2.4 Data analyses
Adsorption rate and capacity were determined by fitting commonly used integral form of pseudo-second-order adsorption model to the data (Largitte and Pasquier 2016, Eq. 2)
where Qi is cumulative adsorption of substance i (TN, NH4+-N, NO3−-N and TOC, mg g−1 biochar) at time t (h), kad_i is adsorption rate (g mg−1 h−1), and Qmax_i (mg g−1) is adsorption capacity for substance i.
The effect of treatments (biochar type, particle size and dose) on kad and Qmax were analyzed using nonlinear mixed-effect models (Online Resource 1). At first, a basic model, where all treatments for compound i were included to the analysis was calculated, and the performance of the model expressed as information criteria (AIC, BIC, -log likelihood) were recorded. Then different treatments were addressed as fixed effects of kad and/or Qmax in the analysis and the model performance was evaluated against the previous step model. Replicates were considered as random effects in the model.
Our analysis revealed that kad and Qmax were different for experiments done in October and November, indicating that the initial concentration affects the adsorption. This allowed us to use the initial concentration as an extra treatment in the analysis. Because the solution of nonlinear mixed-effect model is iterative, the model does not converge if the variance structure greatly deviates between the treatments. Therefore, we did separate analyses for different biochar doses and initial concentrations.
3.1 pH and EC
Biochar increased water pH throughout the experiment (Fig. S1). Increases in pH were higher among treatments with 12 g dose of biochar (increase 16% from the initial) compared to 3 g dose (increase 12%). Electrical conductivity (EC) increased in all biochar treatments by 20% (Fig. S2), and the changes were similar in both biochar doses. Water pH and EC did not differ between birch and spruce biochar treatments.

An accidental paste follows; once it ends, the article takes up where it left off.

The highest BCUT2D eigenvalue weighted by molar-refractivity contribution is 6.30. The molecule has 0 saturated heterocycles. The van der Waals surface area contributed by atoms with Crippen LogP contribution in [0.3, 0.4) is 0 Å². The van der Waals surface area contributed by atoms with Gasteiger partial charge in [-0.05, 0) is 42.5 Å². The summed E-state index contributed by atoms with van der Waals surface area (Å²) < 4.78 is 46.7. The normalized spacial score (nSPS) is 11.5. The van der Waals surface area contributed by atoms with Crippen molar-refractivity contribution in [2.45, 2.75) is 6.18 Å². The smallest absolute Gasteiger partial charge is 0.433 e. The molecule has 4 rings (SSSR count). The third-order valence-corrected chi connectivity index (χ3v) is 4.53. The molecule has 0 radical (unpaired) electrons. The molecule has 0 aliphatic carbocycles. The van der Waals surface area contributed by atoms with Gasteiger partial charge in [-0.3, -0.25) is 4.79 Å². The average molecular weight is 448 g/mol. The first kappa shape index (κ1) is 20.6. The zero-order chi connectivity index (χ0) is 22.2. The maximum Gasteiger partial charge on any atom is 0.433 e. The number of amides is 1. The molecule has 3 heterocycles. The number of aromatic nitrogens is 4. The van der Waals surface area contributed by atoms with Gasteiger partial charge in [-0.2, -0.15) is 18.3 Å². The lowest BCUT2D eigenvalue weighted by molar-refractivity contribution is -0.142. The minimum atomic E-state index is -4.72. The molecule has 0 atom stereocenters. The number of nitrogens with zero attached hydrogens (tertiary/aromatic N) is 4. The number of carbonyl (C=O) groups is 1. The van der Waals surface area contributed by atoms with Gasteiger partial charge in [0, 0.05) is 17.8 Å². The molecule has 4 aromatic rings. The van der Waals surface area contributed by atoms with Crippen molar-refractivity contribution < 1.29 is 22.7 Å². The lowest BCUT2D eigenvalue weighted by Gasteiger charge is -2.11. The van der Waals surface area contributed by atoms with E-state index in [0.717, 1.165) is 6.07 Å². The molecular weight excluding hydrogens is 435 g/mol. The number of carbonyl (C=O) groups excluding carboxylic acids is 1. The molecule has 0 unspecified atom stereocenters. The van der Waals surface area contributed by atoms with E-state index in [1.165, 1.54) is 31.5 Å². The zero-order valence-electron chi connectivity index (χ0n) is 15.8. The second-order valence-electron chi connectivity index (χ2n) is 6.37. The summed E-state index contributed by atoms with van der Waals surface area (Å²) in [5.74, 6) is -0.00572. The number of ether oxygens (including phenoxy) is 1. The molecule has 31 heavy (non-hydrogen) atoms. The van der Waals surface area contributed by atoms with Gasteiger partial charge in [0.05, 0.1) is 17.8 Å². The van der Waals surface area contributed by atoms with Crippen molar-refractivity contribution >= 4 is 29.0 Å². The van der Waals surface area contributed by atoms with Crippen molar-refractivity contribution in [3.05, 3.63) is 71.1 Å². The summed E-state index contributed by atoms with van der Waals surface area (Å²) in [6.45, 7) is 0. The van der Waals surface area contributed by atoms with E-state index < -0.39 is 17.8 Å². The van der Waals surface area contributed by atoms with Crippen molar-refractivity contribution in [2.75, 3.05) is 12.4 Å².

3.2 The concentration changes and adsorption of TN
Biochar decreased TN concentrations in water (Fig. 2). The largest decrease in TN was observed during the first 70 h of the experiment. The adsorption of TN was detected in all biochar treatments (Fig. 3). The differences among the treatments were the most evident in Qmax (Table 2). Birch biochar has predominantly higher Qmax than spruce biochar (Fig. 3). The adsorption process was more consistent in higher biochar dose and higher concentration, which can be seen from Fig. 3 and residual variance in Table 2. Particle size did not have an effect on kad, while Qmax increased with decreasing particle size. Experiment revealed that adsorption increases with increasing initial concentration. Qmax was in most cases about two times higher for initial concentration 1.4 mg l−1 compared to 0.9 mg l−1.
3.3 The concentration changes and adsorption of inorganic N
The NO3−-N concentrations decreased in all biochar-treated samples throughout the experiment (Fig. 4). The steepest decline in NO3−-N was detected in the samples with 12 g of birch biochar (Fig. 4a, c). Furthermore, Qmax for NO3−-N was the highest in birch biochar treated samples and generally increased with increasing initial concentration (Fig. 5; Table 3). The biochar particle size did not have a clear effect on NO3−-N adsorption.